What is pathological anatomy and cytology?

Pathological anatomy and cytology refer to the medical specialty that studies tissues, cells, and their abnormalities in order to contribute to the diagnosis of diseases, notably cancers.

It allows the exact type of condition to be assessed in order to make the most effective therapeutic decisionsPathological anatomy and cytology use macroscopic study (visible to the naked eye), conventional microscopy, electron microscopy, and molecular biology techniques to analyze tissues (histological analysis) and cells (cytological analysis). Peripheral nervous system diseases fall within the branch of neuropathology, which studies the morphological alterations of cells and tissues.

What does an anatomical pathologist do?

An anatomical pathologist analyses organ and cell samples collected during a:

  • Biopsy,
  • Surgical procedure,
  • Gynecological smear test,
  • Puncture,
  • Etc.

This screening test can take place in a pathology laboratory or during a surgical procedure (extemporaneous examination) so that the right treatment can be immediately offered. In the latter case, samples taken may be sent for further analysis. This specialist carries out a substantive diagnostic intervention on the lesions identified and can evaluate the effectiveness of the treatment to be offered.

When to see a specialist in pathological anatomy and cytology

In most cases, your GP or a specialist (gynecologist, urologist, dermatologist, surgeon, etc.) will seek the opinion of a specialist in pathological anatomy and cytology in order to clarify a diagnosis.

What is cytology?

Cytology is the exam of a single cell type, as often found in fluid specimens. It’s mainly used to diagnose or screen for cancer. It’s also used to screen for fetal abnormalities, for pap smears, to diagnose infectious organisms, and in other screening and diagnostic areas.

The cells to be examined may be taken through the following methods:

  • Scraping or brushing the tissue surface, such as during a pap smear
  • Collecting body fluids, such as urine or respiratory phlegm
  • Fine-needle aspirations. This is removing cells by drawing them through a fine needle, such as abdominal fluid in ascites, pleural fluid from the lungs, or cerebrospinal fluid from the spinal canal. 
  • Other types of tissue biopsy 

Cytology is different from histology. Cytology generally involves looking at a single cell type. Histology is the exam of an entire block of tissue.

**What is Pathological Anatomy‌ and Cytology?**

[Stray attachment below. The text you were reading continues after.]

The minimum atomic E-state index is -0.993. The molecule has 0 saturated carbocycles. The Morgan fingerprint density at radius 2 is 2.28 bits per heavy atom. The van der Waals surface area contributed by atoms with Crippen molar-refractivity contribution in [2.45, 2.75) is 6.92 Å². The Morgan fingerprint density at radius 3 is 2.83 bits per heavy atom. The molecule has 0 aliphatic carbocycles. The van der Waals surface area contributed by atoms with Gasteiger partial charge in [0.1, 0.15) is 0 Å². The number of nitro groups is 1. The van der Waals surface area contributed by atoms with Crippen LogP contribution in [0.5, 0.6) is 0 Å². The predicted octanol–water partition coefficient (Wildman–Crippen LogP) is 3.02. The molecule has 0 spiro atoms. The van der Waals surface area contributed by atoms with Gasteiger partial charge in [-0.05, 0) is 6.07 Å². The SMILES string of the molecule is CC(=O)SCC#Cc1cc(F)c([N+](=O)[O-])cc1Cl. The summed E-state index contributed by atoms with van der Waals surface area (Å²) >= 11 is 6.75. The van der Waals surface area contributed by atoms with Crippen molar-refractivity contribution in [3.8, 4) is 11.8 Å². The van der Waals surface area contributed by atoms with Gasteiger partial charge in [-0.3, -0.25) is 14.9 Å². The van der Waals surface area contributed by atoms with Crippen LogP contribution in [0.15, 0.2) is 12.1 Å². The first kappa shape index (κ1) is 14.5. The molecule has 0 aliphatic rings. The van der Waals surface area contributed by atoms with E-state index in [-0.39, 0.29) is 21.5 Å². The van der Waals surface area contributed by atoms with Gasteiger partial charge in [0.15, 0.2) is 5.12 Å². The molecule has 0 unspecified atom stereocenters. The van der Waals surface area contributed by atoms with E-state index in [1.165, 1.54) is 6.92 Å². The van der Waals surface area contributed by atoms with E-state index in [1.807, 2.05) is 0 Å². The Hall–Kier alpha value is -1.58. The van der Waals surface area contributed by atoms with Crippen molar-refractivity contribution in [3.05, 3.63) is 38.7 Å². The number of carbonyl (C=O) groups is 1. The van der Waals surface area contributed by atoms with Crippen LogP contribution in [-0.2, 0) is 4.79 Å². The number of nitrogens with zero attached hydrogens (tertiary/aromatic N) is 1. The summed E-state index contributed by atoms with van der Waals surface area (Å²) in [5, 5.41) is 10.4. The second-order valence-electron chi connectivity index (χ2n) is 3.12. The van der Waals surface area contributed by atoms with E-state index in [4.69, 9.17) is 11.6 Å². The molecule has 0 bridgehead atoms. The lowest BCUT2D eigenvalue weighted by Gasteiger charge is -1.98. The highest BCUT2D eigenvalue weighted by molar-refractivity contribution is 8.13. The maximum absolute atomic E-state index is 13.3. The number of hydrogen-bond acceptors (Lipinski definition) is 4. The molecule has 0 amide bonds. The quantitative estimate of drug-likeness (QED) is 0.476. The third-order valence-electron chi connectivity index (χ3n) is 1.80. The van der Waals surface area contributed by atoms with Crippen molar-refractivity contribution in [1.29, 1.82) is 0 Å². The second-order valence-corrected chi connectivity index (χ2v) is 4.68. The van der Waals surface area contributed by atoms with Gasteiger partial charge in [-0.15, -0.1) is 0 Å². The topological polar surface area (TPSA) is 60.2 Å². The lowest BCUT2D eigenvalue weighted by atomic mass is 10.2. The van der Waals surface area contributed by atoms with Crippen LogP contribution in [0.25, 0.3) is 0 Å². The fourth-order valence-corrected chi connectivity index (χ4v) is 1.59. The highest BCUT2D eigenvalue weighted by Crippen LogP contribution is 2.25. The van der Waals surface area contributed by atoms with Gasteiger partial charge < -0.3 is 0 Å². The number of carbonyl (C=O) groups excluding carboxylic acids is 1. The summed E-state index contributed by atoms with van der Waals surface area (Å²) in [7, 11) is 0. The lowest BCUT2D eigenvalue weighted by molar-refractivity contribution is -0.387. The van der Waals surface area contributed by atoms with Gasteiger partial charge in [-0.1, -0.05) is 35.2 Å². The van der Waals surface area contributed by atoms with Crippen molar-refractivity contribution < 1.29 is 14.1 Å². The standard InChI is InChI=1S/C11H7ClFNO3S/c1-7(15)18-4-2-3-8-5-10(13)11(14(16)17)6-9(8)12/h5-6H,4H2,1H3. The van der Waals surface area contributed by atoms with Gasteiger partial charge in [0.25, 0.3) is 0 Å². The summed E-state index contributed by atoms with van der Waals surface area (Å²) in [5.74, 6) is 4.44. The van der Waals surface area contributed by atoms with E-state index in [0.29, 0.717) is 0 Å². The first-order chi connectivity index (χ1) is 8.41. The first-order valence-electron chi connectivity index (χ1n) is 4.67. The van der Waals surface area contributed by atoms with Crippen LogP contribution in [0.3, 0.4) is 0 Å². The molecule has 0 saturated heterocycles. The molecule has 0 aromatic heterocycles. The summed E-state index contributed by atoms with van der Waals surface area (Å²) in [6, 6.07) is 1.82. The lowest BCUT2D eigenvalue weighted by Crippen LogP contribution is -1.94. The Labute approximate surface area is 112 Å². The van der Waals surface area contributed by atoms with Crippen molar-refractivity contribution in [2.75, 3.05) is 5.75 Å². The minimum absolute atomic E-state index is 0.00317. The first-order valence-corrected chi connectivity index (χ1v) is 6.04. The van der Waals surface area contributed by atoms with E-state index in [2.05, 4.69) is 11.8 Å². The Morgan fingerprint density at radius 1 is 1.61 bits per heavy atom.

**Pathological Anatomy**

* **Definition:** ⁤The study of the ⁤structural⁣ and functional⁤ changes in tissues and organs caused by disease.

* **Also known as:**⁤ Microscopic pathology or​ histopathology.

* **Scope:** Examines changes ‍in tissues affected by disease, including infections, inflammation, tumors, and⁢ degenerative conditions.

* **Methods:**‌ Uses light and ⁤electron microscopy, immunohistochemistry, and other techniques to analyze tissue biopsies.

* **Diagnostic Roles:**

* Identifying and classifying diseases based on their tissue characteristics.

⁤ * Determining the severity and extent of disease processes.

* Guiding treatment decisions and assessing prognosis.


* **Definition:** The study of individual cells, particularly their microscopic characteristics​ and how they relate to disease.

* **Scope:** Examines body​ fluids, cells obtained by scraping or exfoliation,‍ and fine-needle biopsies.

* **Applications:**

‌ * Detecting cancerous and precancerous cells (e.g., Pap smear).

* Evaluating inflammatory or‍ infectious processes.

* Diagnosing genetic disorders.

* **Methods:**

* Traditional microscope analysis of stained cells.

‍ * Automated cellular analysis systems.

* Fluorescence in situ hybridization (FISH).

**Relationship between Pathological Anatomy and Cytology**

Pathological anatomy and cytology are⁣ complementary disciplines ‍that​ provide a ⁢comprehensive understanding of disease processes.

* Pathological⁤ anatomy examines larger tissues to identify structural changes and disease ⁣patterns.

* Cytology focuses on ​individual cells to detect ⁢and characterize abnormal cells that may⁤ indicate disease.

Together, these disciplines provide valuable ⁢insights for diagnosing, managing, ‌and understanding various diseases.


* Pathological anatomy

* Histopathology

* Cytology

* Microscopic pathology

* Tissue biopsy

* Immunohistochemistry

* Cellular analysis

* Pap smear

* Fine-needle biopsy


* Disease diagnosis

* Treatment guidance

One comment

  1. Pathological anatomy and cytology are the studies of the structural and functional changes in cells, tissues, and organs that occur in disease.

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